Words: Keep Calm…And Trivialize On

 

Make That “Boston Weak”

It’s hard to go anywhere these days without seeing a variety of tee shirts and paraphernalia emblazoned with the first three words of that famous saying abruptly followed by a fatuous phrase created by the wearer, their group or some foolish merchandiser.  “Keep Calm and Rape” was briefly the fashion a few months ago.

Seldom before has a slogan sunk so low.

Beginning in 1939 Britain, especially London, was the target of Nazi terror in the form of an epic air battle, blitz bombings and finally the V-1 and V-2 rockets which killed thousands and maimed tens of thousands more.  Hitler hoped to destroy the British fighting spirit partly by demoralizing the populace.

Rick Atkinson in the Guns at Last Light tells of  a V-1 striking Guards Chapel at Wellington Barracks during services there:

“Through the Chapel’s concrete walls it plummeted before detonating in a white blast that blew out walls, blew down support pillars…A funnel of smoke curled 1500 feet above the wrecked nave, rubble ten feet deep buried the pews even as six candles guttered on the altar and the bishop stood unharmed.  One hundred and twenty one others were dead and many more injured.”

The Blitz

The story of one bombing among tens of thousands.

Nazi terror famously failed to work.  Londoners, ever stoic, went about their business.  In fact, the terror bombings stiffened the resolve of civilians not just to survive, but to play their part in Germany’s defeat.

75 years later we have appropriated and subsequently desecrated their poignant reminder to stand strong amidst the mayhem.

 

Imagine in a few decades seeing “9/11 Never Forget” morphed into “9/11-Get Over It” or a similarly degrading epithet.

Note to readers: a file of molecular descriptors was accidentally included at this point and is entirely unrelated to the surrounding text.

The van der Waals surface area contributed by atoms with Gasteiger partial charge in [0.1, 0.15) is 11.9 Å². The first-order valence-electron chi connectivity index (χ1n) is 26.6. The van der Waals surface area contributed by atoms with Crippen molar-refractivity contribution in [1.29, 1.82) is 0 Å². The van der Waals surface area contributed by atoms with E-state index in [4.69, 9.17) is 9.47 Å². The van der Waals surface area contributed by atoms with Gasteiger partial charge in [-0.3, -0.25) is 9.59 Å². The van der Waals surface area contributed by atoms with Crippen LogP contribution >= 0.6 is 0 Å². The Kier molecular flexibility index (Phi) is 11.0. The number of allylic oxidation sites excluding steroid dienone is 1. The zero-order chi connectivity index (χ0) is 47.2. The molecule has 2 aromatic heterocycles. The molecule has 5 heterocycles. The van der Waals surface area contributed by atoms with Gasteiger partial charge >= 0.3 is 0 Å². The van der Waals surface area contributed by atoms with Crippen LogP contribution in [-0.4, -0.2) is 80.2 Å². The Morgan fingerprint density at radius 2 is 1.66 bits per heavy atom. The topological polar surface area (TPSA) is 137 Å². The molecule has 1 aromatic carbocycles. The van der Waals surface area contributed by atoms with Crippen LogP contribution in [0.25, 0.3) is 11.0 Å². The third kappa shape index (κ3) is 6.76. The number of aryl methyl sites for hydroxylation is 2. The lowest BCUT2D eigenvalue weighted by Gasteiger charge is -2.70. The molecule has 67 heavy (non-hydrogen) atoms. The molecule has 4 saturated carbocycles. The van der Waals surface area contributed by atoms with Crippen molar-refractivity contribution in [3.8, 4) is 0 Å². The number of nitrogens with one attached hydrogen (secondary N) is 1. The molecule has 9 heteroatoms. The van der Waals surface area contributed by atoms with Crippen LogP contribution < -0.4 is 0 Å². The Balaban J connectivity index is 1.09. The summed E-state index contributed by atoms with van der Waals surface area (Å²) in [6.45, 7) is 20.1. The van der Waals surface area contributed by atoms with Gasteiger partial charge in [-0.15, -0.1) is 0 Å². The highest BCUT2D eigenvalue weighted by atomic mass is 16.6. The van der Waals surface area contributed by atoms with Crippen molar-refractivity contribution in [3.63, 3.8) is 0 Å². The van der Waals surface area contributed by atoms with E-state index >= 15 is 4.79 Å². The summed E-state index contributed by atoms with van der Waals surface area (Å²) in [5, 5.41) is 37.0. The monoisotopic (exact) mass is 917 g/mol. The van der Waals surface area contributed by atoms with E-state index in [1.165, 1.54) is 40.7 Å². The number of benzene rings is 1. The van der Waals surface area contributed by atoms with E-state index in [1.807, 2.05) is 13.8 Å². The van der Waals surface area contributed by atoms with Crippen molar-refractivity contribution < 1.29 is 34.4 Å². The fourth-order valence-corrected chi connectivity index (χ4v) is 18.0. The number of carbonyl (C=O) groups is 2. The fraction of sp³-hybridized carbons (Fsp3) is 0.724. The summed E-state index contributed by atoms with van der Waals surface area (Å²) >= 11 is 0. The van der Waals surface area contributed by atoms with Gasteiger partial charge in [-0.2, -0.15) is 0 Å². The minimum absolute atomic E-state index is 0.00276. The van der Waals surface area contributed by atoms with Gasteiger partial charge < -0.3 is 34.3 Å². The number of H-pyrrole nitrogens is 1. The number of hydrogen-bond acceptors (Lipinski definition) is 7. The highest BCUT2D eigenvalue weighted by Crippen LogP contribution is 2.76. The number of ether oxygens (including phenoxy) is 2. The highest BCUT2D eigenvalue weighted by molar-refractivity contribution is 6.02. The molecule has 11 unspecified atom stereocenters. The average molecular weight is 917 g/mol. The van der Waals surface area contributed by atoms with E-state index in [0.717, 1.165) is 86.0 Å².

Be outraged but not surprised.

Cheapening “their finest hour” through crass appropriation is but one more victory of mindless pop culture unshackled from the anchor of history.

 

 

4 Comments

  • Mike says:

    How sad and true

  • Victoria Huckenpahler says:

    Well put, Eric. This is the age of the trivial. It’s like the fatuous memorials of teddy bears and the like at the scene of tragedies. Well-intended, no doubt, but smarmy.

  • Glenn says:

    There is so much coming at the current generation of kids today. There is also great pressure on teachers to raise scholastic performance scores today. How does this impact the classroom? And how the next generation will appreciate how our country interacts with the new flat world, the mistakes and lessons learned from our past?

    I was in the company of a number of our neighbors at a cook out recently and was speaking with a middle school student. We got on the subject of American history since we are at the 150 year anniversary of the great battle in Gettysburg, PA. I asked the question “what are your thoughts of our involvement in the Vietnam War.?” His response, “well we never got to it. “Our teacher kind of ran out of time.We worked on preparing for those standardized test toward the end of the year.”

    If we are not informed, do not understand, then it is likely we will not respect or honor the past greatness of those we should look to for future guidance.

  • Mick Mayers says:

    Everything these days can be turned into a popular statement. In today’s world, everyone is striving to have the wittiest thing to say, sometimes at the peril of being crass or insensitive (and I’m not talking about PC insensitivity, either). Recently someone I considered an intelligent sort retweeted a really callous statement made totally off-hand, but not thinking about the people it made a statement to. Let’s put it this way- it likened individuals taking potshots on the internet to those with disabilities. When I was in second grade and didn’t know how hurtful those statements were, I could understand it. As an adult, I try to understand the ramifications of the things I say. But all’s fair in the quest to be the wittiest one around, right?

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